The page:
Tuesday 5 March 2019


Peterborough Cathedral

The city of Peterborough is situated in the north of the county of Cambridgeshire beside the River Nene. Peterborough has excellent transport links with  many parts of the country and lies on the train line between London and Edinburgh.  The impressive Cathedral overlooks the old market square in the city centre, whilst the River Nene flows past the city on its way to the North Sea.

Peterborough, whose original name was Medeshamstede  is thought to date back to at least the Bronze Age, with evidence of Bronze Age and Roman settlements. In the mid 10th century a Benedictine Abbey surrounded by a Pallisade called a burgh, was built around the remains of an older church. The abbey was dedicated to St Peter and the town surrounding the abbey was eventually named Peter-Burgh.

The Romans established a fortified garrison town about five miles to the west of the the present day city and a large fort about three mies away. During the Roman period the area became an important centre for ceramic production.

In 655 AD sexwulf founded a monastery on the present day site, although it is thought that there was an anglican settlement there prior to this. After Hereward the Wake rampaged through the town in 1069 a fort or castle was erected. In the 12th century the derelict abbey church was rebuilt and enlarged and the town grew up around the abbey. During the Dissolution Henry VIII chose to save the abbey church, becoming one of his more secular cathedrals.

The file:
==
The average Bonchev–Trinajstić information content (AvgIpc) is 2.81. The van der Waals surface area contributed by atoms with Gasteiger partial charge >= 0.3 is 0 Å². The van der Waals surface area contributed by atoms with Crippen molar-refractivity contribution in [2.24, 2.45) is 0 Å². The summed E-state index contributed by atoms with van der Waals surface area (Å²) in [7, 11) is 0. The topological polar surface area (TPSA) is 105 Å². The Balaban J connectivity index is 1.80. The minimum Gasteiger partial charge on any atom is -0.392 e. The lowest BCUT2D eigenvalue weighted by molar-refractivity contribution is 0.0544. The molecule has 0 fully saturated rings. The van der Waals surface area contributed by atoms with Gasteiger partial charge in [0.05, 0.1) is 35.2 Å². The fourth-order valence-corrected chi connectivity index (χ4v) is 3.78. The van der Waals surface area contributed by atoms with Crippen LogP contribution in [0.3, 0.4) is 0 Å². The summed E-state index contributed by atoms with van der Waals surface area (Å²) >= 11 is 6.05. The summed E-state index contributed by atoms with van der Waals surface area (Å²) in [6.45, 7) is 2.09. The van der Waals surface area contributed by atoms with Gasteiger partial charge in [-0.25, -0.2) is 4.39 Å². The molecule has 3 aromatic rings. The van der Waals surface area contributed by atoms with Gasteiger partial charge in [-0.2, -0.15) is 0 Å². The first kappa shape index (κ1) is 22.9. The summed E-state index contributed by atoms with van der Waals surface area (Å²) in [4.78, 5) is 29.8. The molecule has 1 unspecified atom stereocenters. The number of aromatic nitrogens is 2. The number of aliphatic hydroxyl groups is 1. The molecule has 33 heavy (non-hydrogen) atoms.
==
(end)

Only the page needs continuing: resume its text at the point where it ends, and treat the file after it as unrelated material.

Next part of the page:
In the 19th century the arrival of the railway led to a rapid rise in the population and Peterborough became an industrial centre, particularly for brick manufacture. The town steadily grew to become the Cathedral City it is today.

River Nene

Peterborough Cathedral (The Cathedral Church of St Peter, St Paul and St Andrew)
The original church, known as Medeshamstede was founded as a monastery in 655 AD. The monastic settlement lasted until until 870 before slipping into decline. In the mid 10th century a Benedictine Abbey was built around the remains of the old church. The abbey was dedicated to St Peter and surrounded by a Pallisade, called a burgh. The town surrounding the abbey was eventually named Peter-Burgh.

After the abbey was damaged by Hereward the Wake and Norman invaders it was repaired and continued to thrive until to was accidentally destroyed by fire in 1116. Subsequently a new church was built in the Norman style and later the new Gothic style. Despite the dissolution of the monasteries by Henry VIII the church survived by being selected as the cathedral of the "Anglican Diocese of Peterborough". Both Catherine of Aragon and Mary Queen of Scots ( later moved to Westminster Abbey) were buried in the cathedral. During the civil war the cathedral was vandalised by Parliamentarian troops, however extensive repair and restoration took place during the 17th and 18th centuries.

Peterborough Cathedral


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